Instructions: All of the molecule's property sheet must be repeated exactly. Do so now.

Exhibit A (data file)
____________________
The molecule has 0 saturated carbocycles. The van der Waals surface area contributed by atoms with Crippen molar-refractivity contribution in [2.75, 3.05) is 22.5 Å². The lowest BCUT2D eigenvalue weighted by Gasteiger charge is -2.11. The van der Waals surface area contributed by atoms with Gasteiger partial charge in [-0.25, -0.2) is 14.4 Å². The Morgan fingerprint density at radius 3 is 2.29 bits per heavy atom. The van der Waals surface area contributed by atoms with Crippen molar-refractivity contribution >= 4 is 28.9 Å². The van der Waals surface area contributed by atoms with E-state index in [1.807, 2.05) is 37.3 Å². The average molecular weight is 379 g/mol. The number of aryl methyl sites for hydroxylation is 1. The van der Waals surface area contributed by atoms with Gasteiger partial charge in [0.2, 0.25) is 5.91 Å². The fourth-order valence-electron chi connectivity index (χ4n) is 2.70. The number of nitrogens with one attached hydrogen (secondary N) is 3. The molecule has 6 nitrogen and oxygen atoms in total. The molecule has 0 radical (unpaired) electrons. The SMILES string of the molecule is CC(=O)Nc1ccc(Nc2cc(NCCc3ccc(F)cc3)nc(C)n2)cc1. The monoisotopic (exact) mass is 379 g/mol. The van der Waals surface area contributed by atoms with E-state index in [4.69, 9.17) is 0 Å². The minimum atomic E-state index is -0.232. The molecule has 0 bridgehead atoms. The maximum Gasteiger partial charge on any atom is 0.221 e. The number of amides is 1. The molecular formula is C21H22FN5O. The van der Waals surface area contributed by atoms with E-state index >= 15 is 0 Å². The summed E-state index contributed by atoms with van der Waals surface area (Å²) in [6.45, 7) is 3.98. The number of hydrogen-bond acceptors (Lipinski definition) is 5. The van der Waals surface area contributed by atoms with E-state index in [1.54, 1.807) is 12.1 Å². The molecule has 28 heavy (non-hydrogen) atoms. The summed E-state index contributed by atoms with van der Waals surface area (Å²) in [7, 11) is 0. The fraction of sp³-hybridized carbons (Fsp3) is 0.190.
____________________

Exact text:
The molecule has 0 saturated carbocycles. The van der Waals surface area contributed by atoms with Crippen molar-refractivity contribution in [2.75, 3.05) is 22.5 Å². The lowest BCUT2D eigenvalue weighted by Gasteiger charge is -2.11. The van der Waals surface area contributed by atoms with Gasteiger partial charge in [-0.25, -0.2) is 14.4 Å². The Morgan fingerprint density at radius 3 is 2.29 bits per heavy atom. The van der Waals surface area contributed by atoms with Crippen molar-refractivity contribution >= 4 is 28.9 Å². The van der Waals surface area contributed by atoms with E-state index in [1.807, 2.05) is 37.3 Å². The average molecular weight is 379 g/mol. The number of aryl methyl sites for hydroxylation is 1. The van der Waals surface area contributed by atoms with Gasteiger partial charge in [0.2, 0.25) is 5.91 Å². The fourth-order valence-electron chi connectivity index (χ4n) is 2.70. The number of nitrogens with one attached hydrogen (secondary N) is 3. The molecule has 6 nitrogen and oxygen atoms in total. The molecule has 0 radical (unpaired) electrons. The SMILES string of the molecule is CC(=O)Nc1ccc(Nc2cc(NCCc3ccc(F)cc3)nc(C)n2)cc1. The monoisotopic (exact) mass is 379 g/mol. The van der Waals surface area contributed by atoms with E-state index in [4.69, 9.17) is 0 Å². The minimum atomic E-state index is -0.232. The molecule has 0 bridgehead atoms. The maximum Gasteiger partial charge on any atom is 0.221 e. The number of amides is 1. The molecular formula is C21H22FN5O. The van der Waals surface area contributed by atoms with E-state index >= 15 is 0 Å². The summed E-state index contributed by atoms with van der Waals surface area (Å²) in [6.45, 7) is 3.98. The number of hydrogen-bond acceptors (Lipinski definition) is 5. The van der Waals surface area contributed by atoms with E-state index in [1.54, 1.807) is 12.1 Å². The molecule has 28 heavy (non-hydrogen) atoms. The summed E-state index contributed by atoms with van der Waals surface area (Å²) in [7, 11) is 0. The fraction of sp³-hybridized carbons (Fsp3) is 0.190.